Cacao - and in its processed form, chocolate - is probably the second most addictive crop to come from South America. But unlike coca, its narcotic rival, cacao is good for you, at least in its pure form. Pounded and mixed with water and spices, it's been used as a sustaining, energy- boosting drink by the indigenous people of Venezuela for thousands of years. It was only when Europeans got their hands on the bitter powder, and combined it with sugar and a variety of other additives, that it began to acquire its reputation as a dietary demon.
For those curious to explore the origins of their favourite confectionery, a stay on a Venezuelan cacao plantation offers the chance to go directly to the source. Plantation owner Billy Esser has opened up his farmhouse and offers the ultimate holiday package for chocoholics. As well as presenting unlimited opportunities to sample the hacienda's produce, he organises excursions to secluded local beaches, and leads treks into Venezuela's heartland - from the floating villages of the Orinoco Delta to the table mountains of the Gran Sabana. Visitors to Hacienda Bukare stay in one of four simply furnished bedrooms attached to the farmhouse, overlooking the lush canopy of jungly vegetation in whose shadow the cacao trees flourish.
In the morning you're woken with a cup of Bukare's own 100 per cent pure drinking chocolate, and at breakfast, home-made bread is offered with ambrosial chocolate syrup. While you relax in a hammock on a veranda trailed with jacaranda and hibiscus, the delicious bitter-sweet aroma of roasting cacao beans drifts past as the staff turn the latest crop into a selection of home-made chocolate products, sold at the door and to local hotels. For dinner, you sit down to a meal of fresh local fish, served with avocados still warm from the trees outside. And to finish, there will, of course, be chocolate, poured silkily over bananas or transformed into an aromatic rum-based liqueur. The hacienda is on the Paria peninsula, a lush strip of Caribbean coastline east of Caracas.which is largely undiscovered by the tourists who flock to nearby Margarita Island. Christopher Columbus first set foot in the Americas a few miles up the coast, and nothing much appears to have happened in the area since.
From Rio Cariba - once an affluent cacao-exporting port, but now a sleepy fishing town - a single road carves its way through the mountains to the peninsula's tip. At regular intervals, the mountains open up to reveal sandy palm-fringed beaches.
By the side of the road, between scrappy villages, are the lush cacao plantations that once produced the bulk of the world's chocolate crop. Venezuelan cacao (it becomes chocolate when it's processed with sugar) has always been highly-prized, but the introduction elsewhere of cheaper methods and easier-to-raise strains has meant that the glory days of the 19th-century gran-cacaos have passed, and mass production in countries such as Cote d'Ivoire and Brazil now feeds the world's appetite. Venezuela's global market share may have dwindled to just two per cent but its output is treasured by discerning manufacturers in Italy and France, and most of the local harvest is still exported to Europe's finest chocolatiers.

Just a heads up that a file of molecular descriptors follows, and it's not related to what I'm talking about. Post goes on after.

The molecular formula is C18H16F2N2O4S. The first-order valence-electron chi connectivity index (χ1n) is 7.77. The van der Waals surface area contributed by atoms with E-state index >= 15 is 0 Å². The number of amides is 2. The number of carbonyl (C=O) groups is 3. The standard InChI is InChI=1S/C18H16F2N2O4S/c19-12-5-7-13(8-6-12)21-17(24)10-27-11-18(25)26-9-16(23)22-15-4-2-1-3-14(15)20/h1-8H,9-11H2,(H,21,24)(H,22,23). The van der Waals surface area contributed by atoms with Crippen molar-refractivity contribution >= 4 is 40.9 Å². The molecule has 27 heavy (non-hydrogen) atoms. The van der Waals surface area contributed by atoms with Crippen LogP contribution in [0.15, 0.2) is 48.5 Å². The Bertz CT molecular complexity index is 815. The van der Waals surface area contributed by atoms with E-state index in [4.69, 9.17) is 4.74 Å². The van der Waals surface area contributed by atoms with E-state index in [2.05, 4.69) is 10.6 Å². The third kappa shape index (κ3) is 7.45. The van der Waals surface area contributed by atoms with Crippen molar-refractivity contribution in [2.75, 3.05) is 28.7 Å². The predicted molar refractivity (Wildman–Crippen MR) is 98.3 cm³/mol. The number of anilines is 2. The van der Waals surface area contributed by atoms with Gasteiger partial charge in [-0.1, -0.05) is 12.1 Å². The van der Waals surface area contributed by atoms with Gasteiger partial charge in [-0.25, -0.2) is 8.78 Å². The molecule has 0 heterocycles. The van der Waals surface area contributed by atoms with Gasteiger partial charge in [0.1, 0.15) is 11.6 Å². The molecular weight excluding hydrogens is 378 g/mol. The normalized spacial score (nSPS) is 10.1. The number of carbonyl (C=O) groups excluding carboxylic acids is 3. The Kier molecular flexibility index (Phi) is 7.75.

Curiously, chocolate doesn't appear to play much of a part in the lives of the locals whose income depends on it. Coffee has long since replaced chocolate as the national drink, and stopping for a cold beer at a roadside shack on the edge of Paria's largest plantation, I notice there are no chocolate bars among the sugary snacks and packets of crisps displayed behind the counter. The nearest thing on offer are Oreo cookies, a degraded choc-lite biscuit made in the US. It's a little like going to Bordeaux and finding the locals swigging Vimto.
Occasionally, though, you'll spot a little knot of beans left to dry on the road by a smallholder - the kind of sight that mystified the Spanish conquistadors, who at first mistook the precious seeds for animal droppings, and dismissed the oily drink as fit only for pigs. The locals still process their small hauls in more or less the same way as their ancestors did, and a version of that basic method is used by larger producers such as Hacienda Bukare.
After picking, the beans are left to ferment in sacks with their sugary pulp, producing the characteristic bitter flavour. Then they're dried in the sun for five to six days, roasted, winnowed and pulverised into an oily paste - half of the weight of each bean is made up of fat. The cocoa butter is extracted, and used to make white chocolate,or sold on to the cosmetics industry leaving a dry, intensely bitter powder - the cacao solids. It's these solids thatform the basis of the typical chocolate bar, though the proportion might range from 15 per cent in junk brands up to 70 per cent in the superfine variety, with purists affirming that nothing containing less than 50 per cent cocoa solids has the right to call itself chocolate.
Back at Hacienda Bukare, Carmen, one of Billy's staff, works the cacao paste with her hands which grow oily as the mixture warms and the cocoa butter oozes out. After mixing the paste with powdered milk, sugar, nutmeg and vanilla essence, she rolls it into small bonbons, which look dainty, but taste grainy and malty, with the bitter-sweet kick you would normally get only from the finest commercial chocolate.
Research has found chemical compounds in chocolate, including serotonin, which give it mood-altering properties, helping to relieve depression and stress, and enhancing pleasurable activities. Nibbling another homemade truffle among the hummingbirds on Hacienda Bukare's veranda, after a day spent on a glorious beach, it's very hard to disagree.
Hacienda Bukare is exhibiting at the International Festival of Chocolate (see Truffler opposite for details) and can be contacted via Geodyssey (0171-281 7788)Reuse content